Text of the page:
What are we going to do now? That’s no doubt been the reaction among retailers, wholesalers and suppliers to the proposed Sainsbury’s-Asda merger news.

It’s a corporate matchmaker’s dream. Take Morrisons, for example. Will it tie the knot with Amazon (with whom it’s building a nice relationship), court the Co-op (to enter convenience), swipe right on M&S Food (my suggestion that M&S Food is being groomed for a possible disposal is gaining currency), or buddy up with Waitrose (whose geographic focus dovetails nicely), for example?

Morrisons CEO David Potts vowed this week that “competition will only make us stronger”, and it’s beavering away, with its wholesale business growing tidily, while the tie-up with Ocado will have greater traction once Ocado’s enormous shed in Erith opens. But will there be enough differentiation, complementarity and accretiveness in these deals to vie with a combined Sainsbury’s-Asda?

Consider Aldi’s latest guest appearance in the Grocer 33 , where it was 11.7% cheaper than Asda, 16.1% cheaper than Sainsbury’s, 18.6% cheaper than Tesco, and 20.5% cheaper than Morrisons. Our 33 is not quite a representative sample, I grant you, but it’s nonetheless instructive. If Asda closes that gap to 1.7% and Sainsbury’s reduces it to 6.1%, Tesco and Morrisons will be seriously out of kilter with its big four rivals.

As we reveal this week, Tesco is meanwhile clearing space in all its Extras for Chef Centrals, not just those that don’t have a Booker nearby, showing that it sees this proposition as a clear point of differentiation in the future versus its rivals, and it evidently has lots of gains to go after on the Booker side, as it builds on its existing momentum but with the prospect of further enhancement from the Tesco tieup in own label.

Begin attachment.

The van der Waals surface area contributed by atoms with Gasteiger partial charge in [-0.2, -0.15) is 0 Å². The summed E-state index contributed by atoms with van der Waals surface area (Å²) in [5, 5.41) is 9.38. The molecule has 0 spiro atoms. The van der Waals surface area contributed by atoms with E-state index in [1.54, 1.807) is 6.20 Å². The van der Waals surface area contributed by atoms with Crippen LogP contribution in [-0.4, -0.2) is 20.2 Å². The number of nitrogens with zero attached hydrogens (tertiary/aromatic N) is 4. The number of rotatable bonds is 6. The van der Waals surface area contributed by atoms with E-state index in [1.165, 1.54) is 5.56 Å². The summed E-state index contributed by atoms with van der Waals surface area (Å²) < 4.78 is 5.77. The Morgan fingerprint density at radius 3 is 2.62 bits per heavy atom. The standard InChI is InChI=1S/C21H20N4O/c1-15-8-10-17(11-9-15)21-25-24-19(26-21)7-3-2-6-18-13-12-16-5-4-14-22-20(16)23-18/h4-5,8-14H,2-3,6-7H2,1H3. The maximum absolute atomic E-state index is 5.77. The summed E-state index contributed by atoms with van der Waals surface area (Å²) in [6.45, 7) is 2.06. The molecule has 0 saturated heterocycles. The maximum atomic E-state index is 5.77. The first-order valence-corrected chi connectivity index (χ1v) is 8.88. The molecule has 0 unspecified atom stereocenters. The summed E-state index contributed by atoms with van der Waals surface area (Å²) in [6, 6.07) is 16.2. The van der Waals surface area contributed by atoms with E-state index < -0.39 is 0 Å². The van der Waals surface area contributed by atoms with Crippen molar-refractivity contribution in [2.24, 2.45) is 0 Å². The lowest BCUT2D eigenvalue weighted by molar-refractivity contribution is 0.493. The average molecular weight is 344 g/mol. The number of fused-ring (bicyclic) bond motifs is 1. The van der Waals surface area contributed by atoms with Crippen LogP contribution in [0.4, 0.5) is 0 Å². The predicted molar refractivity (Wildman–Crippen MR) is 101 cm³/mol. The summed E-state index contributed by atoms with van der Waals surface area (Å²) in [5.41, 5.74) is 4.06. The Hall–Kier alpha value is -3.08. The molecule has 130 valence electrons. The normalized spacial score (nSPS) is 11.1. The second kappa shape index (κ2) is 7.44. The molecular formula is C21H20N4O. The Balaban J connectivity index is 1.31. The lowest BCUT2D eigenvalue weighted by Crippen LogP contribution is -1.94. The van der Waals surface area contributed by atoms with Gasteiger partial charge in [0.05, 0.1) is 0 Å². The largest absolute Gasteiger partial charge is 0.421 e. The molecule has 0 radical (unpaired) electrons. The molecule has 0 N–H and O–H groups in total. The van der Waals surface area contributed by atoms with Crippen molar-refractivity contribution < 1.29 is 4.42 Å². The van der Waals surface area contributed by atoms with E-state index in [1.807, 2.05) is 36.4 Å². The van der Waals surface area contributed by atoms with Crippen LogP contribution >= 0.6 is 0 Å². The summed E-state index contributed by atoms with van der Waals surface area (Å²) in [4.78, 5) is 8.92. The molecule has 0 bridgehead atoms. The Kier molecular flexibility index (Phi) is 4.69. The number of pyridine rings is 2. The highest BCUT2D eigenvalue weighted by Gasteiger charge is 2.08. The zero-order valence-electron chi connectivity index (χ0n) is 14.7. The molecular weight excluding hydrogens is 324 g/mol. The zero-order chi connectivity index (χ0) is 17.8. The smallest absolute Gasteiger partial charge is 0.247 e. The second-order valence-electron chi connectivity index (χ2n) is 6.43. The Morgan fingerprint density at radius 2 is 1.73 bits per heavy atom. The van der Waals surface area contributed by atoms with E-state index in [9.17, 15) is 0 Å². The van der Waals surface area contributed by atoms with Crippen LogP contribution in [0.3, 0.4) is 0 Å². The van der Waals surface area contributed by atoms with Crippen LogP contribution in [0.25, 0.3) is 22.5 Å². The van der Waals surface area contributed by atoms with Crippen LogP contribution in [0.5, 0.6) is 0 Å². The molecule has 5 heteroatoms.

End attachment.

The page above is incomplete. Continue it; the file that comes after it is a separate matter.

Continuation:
Ocado is also in a potential predicament, domestically speaking, especially if it loses either Morrisons or Waitrose to Amazon, though interestingly it is envisioning a bold future in which robots pick 100% of its products and, of course, it has its burgeoning international licensing arm.

I even expect the Sainsbury’s/Asda merger to give the discounters pause for thought, since Mike Coupe & Co will surely focus the 1000-strong price cuts on lines where the discounters are sharpest. No-one’s been able to do that to date due to the unique low-cost business model of Aldi and Lidl. On the other hand, there’s more than price to the discounter proposition these days, as their performance in The Grocer’s Own-Label Food & Drink Awards shows.

The other vulnerable player is Waitrose. The Sunday Times reported last weekend that “enormously informal” talks with Amazon had been rebuffed by the JLP board last November. That’s hardly surprising. Sir Charlie Mayfield is not far off retirement, and he would not want to be remembered as the man who dismembered the Partnership (though intriguingly, Waitrose is a wholly owned subsidiary, rather than an integral part of the Partnership). Also, selling off Waitrose would leave the Partnership with just a department store and the model is under severe threat, a thought that is no doubt preoccupying Archie Norman at M&S, even as he has sought to uncouple the two divisions.

Waitrose is still profitable, of course, and the property portfolio is valuable, but its performance is going in the wrong direction, and something more needs to be done, while the Sainsbury’s-Asda merger will only strengthen the case for action in the mid term. Nor is this the first time discussions have been held with rivals.

Once again the matchmaking instinct starts kicking in. The Co-op is a good ethical fit, and complementary in terms of store sizes and geographic overlap. And spinning off Waitrose with M&S Food would also be interesting. Will Mayfield hatch a plot with Norman (his fellow McKinseyite)? Mayfield has reportedly dismissed the Amazon approach as just speculation but the Sainsbury’s Asda merger is sure to kick-start further dramatic plays from rivals, and inertia in the face of such seismic disruption could prove fatal for all parties.